I am trying to get a better grasp of the meaning behind Bessel Functions of the First Kind ($J_n(\beta)$) for applications to frequency modulation.
My understanding of it is that $J_n(\beta)$ is used to determine the amplitude of each frequency component resulting from frequency modulation, so we can easily see that the value of $J_n(\beta)$ contributes to a change in magnitude. In other words, given some function, the $J_n(\beta)$ will act as a scalar multiplier and change the amplitude of said function.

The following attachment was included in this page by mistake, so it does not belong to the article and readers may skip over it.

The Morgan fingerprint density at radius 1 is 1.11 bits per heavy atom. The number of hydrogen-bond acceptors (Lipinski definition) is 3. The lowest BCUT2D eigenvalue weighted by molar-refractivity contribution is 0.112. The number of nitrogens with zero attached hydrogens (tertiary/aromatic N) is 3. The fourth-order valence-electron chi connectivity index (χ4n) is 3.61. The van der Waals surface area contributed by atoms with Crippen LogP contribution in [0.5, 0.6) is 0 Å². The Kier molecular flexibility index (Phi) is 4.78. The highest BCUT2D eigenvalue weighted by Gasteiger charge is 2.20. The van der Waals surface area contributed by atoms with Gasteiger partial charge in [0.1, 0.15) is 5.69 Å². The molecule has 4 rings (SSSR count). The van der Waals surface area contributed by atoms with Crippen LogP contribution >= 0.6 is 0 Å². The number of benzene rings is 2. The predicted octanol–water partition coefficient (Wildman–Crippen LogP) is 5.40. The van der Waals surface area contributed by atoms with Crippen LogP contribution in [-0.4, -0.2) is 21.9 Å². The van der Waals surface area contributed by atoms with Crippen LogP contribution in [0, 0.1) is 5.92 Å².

My question is then how does $J_n(\beta)$ affect the phase of the function? I can see that the value of $J_n(\beta)$ can be positive or negative, so does that mean the phase of the function jumps 180 degrees every time there is a sign change? This seems strange to me, as it would seem that means there could be many many jumps between 0 and 180 degrees phase, depending on the value of $n$ and $\beta$.
If anybody has some insight on this, it is greatly appreciated.